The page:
Appointments within administrations are likely to be affected. Throughout the Cold War period the struggle within administrations be­tween those hoping for a stronger America and those hoping for a better world has been an unequal contest. In administration after ad­ministration individuals like Harold Stassen, Adlai Stevenson, Elliott Richardson, or Cyrus Vance lost ground. Individuals like John Foster Dulles, Dean Rusk, Henry Kissinger or Zbigniew Brzezinski gained ground. Since the early 1970s, there has ceased to be much of a strug­gle. On five separate occasions individuals with a military background have been selected to serve as national security adviser — two gen­erals (one appointed twice), one admiral, and one lieutenant colonel. Such patterns are un­likely to survive the Cold War’s end. The defi­nition of national security is likely to acquire new dimensions and those wielding power are likely to display a new set of qualities.

The balance of power between the executive and the legislature is also likely to shift with the Cold War’s end. For as security policy receives less attention, economic policy, environmental concerns, and human rights should achieve greater salience. In all three areas Congress is likely to play a greater role than it has in security policy. Indeed, Congress constitutionally has a special role in foreign policy that the Cold War has helped to obscure. Precisely because of the importance that security policy has en­joyed in the postwar period, there is a wide­spread belief that the Constitution accords pre­eminence to the president in the field of foreign policy. But as Arthur Schlesinger pointed out in The Imperial Presidency (1973), the Constitu­tion does not establish the president as more important than Congress in the field of foreign policy. The Founding Fathers thought that the most important foreign policy issue was likely to be commercial policy and they accorded primary responsibility for commercial policy to the Congress, not to the president.

For most of the postwar period, congression­al leaders willingly allowed the president to seize leadership in this field as well. But in the face of a declining security threat and a mount­ing trade deficit, congressional restraint was weakening by the late 1980s.

Perhaps the most important consequence of the Cold War’s end will be to deprive the American foreign policy establishment of its main organizing principle: anticommunism. For decades this principle justified every aspect of American foreign policy from the composi­tion of its alliances to the size of its foreign aid program. Almost as important, it served as a tool to discipline critics, whether in Congress or alliance councils. Deprived of this principle, American foreign policy will lack direction. It is inevitable, therefore, that the country will face a major debate over the future course of American foreign policy.

That debate has only begun and it is difficult to anticipate all of the directions in which it might move. Nonetheless, the various partici­pants in the debate seem to be struggling to maneuver into place three very different foun­dation stones on which a new foreign policy consensus might be built: national interest, democratic values, or global partnership. Each approach could provide a new logic to disci­pline American foreign policy. Two questions, however, arise: Which one of them will allow the country to deal most effectively with the real problems it faces abroad? And can anyone of them develop and sustain the popular sup­port necessary for an effective foreign policy?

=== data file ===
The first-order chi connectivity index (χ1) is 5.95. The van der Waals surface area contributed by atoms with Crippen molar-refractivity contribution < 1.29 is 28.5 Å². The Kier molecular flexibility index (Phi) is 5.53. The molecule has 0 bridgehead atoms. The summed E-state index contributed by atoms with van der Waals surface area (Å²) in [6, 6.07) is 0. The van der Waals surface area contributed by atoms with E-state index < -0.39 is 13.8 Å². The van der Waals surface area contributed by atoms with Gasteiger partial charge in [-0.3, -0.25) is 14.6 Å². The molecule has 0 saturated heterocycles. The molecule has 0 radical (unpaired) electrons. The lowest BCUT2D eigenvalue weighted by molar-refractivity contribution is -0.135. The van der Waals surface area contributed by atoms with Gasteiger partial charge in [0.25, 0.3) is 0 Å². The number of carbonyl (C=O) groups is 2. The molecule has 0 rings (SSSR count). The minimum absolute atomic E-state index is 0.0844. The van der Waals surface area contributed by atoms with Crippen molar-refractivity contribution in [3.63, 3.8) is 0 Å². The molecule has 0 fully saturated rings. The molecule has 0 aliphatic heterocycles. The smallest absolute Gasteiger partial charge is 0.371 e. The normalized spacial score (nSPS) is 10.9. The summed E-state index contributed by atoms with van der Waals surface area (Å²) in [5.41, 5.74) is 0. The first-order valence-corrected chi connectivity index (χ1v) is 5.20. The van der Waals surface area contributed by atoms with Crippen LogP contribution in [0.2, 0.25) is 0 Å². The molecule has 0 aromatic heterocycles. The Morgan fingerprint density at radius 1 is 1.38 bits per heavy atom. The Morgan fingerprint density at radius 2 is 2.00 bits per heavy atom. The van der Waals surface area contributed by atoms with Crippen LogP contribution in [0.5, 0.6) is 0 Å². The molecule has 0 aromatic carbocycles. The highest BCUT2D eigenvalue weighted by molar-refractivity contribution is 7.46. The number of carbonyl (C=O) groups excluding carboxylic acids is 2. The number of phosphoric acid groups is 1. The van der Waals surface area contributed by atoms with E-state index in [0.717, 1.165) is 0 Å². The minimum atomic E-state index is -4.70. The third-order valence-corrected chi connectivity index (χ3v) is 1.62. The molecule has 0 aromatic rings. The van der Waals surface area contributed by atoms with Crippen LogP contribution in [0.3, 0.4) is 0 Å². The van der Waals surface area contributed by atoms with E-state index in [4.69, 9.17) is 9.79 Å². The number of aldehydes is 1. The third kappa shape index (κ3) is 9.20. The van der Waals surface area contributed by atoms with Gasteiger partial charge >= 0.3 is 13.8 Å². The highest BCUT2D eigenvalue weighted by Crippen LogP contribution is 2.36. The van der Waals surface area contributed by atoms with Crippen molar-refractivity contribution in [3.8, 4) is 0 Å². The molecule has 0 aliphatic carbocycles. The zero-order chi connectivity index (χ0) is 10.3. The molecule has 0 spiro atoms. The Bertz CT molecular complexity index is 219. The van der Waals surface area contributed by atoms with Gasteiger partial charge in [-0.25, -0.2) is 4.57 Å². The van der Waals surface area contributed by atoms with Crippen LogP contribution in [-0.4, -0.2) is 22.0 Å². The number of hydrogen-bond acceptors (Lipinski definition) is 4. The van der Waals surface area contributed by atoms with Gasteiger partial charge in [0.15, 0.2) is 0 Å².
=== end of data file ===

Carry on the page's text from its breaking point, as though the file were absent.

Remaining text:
A World without a Great Enemy

A foreign policy based strictly on national interest would permit a sweeping retrench­ment of the American presence in the world. With the Cold War over, no nation threatens American survival in any direct way.

There are five power centers in the world that, at least in the near term, determine the fate of the globe — China, Japan, the Soviet Union, the United States, and Western Eu­rope. A major goal of U.S. foreign policy since the end of World War II has been to block the two great communist powers, but primarily the Soviet Union, from achieving a dominant position in either Europe or Japan. In the 1970s China evolved from a hostile into a friendly power. Now in the 1990s the Soviet Union is following a similar evolution.

Neither communist giant is likely to become an enemy of the United States in any foresee­able time frame. Even the tragic events in Tiananmen Square in June 1989 do not threaten a return to U.S.-Chinese hostility. Estrangement, perhaps, but China’s long-term interests require it to develop a cooperative relationship with the United States and other major Western powers. Otherwise, China’s ef­forts to modernize will fail and, if they fail, China’s relative power position will decline steadily. Now with the dramatic reforms that have swept over Eastern Europe, the Soviet Union can no longer be regarded as a hostile power. It is in neither a position nor a mood to threaten Europe or Japan. Periods of greater tension may recur but the Cold War itself with its global character is over.